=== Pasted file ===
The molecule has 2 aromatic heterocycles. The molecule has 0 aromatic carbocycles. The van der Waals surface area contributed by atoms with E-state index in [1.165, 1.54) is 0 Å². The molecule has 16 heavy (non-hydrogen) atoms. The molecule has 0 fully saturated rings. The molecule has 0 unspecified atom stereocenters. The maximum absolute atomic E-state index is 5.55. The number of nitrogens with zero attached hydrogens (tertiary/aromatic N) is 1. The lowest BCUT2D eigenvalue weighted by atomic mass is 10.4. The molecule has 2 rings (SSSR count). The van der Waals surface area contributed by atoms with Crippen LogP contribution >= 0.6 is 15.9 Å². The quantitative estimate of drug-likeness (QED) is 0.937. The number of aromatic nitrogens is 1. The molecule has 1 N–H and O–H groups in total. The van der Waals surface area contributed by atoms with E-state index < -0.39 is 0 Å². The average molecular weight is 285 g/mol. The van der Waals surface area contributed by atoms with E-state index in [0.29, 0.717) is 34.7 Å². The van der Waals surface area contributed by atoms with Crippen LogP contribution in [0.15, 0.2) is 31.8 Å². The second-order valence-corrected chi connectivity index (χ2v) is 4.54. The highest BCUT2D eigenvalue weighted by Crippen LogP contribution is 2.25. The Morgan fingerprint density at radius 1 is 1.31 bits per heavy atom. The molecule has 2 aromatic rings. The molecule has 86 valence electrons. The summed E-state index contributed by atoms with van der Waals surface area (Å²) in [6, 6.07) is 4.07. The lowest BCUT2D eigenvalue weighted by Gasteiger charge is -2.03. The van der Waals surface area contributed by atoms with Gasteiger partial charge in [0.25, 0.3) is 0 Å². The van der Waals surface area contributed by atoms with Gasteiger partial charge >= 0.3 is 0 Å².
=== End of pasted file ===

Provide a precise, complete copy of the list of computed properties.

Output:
The molecule has 2 aromatic heterocycles. The molecule has 0 aromatic carbocycles. The van der Waals surface area contributed by atoms with E-state index in [1.165, 1.54) is 0 Å². The molecule has 16 heavy (non-hydrogen) atoms. The molecule has 0 fully saturated rings. The molecule has 0 unspecified atom stereocenters. The maximum absolute atomic E-state index is 5.55. The number of nitrogens with zero attached hydrogens (tertiary/aromatic N) is 1. The lowest BCUT2D eigenvalue weighted by atomic mass is 10.4. The molecule has 2 rings (SSSR count). The van der Waals surface area contributed by atoms with Crippen LogP contribution >= 0.6 is 15.9 Å². The quantitative estimate of drug-likeness (QED) is 0.937. The number of aromatic nitrogens is 1. The molecule has 1 N–H and O–H groups in total. The van der Waals surface area contributed by atoms with E-state index < -0.39 is 0 Å². The average molecular weight is 285 g/mol. The van der Waals surface area contributed by atoms with E-state index in [0.29, 0.717) is 34.7 Å². The van der Waals surface area contributed by atoms with Crippen LogP contribution in [0.15, 0.2) is 31.8 Å². The second-order valence-corrected chi connectivity index (χ2v) is 4.54. The highest BCUT2D eigenvalue weighted by Crippen LogP contribution is 2.25. The Morgan fingerprint density at radius 1 is 1.31 bits per heavy atom. The molecule has 2 aromatic rings. The molecule has 86 valence electrons. The summed E-state index contributed by atoms with van der Waals surface area (Å²) in [6, 6.07) is 4.07. The lowest BCUT2D eigenvalue weighted by Gasteiger charge is -2.03. The van der Waals surface area contributed by atoms with Gasteiger partial charge in [0.25, 0.3) is 0 Å². The van der Waals surface area contributed by atoms with Gasteiger partial charge >= 0.3 is 0 Å².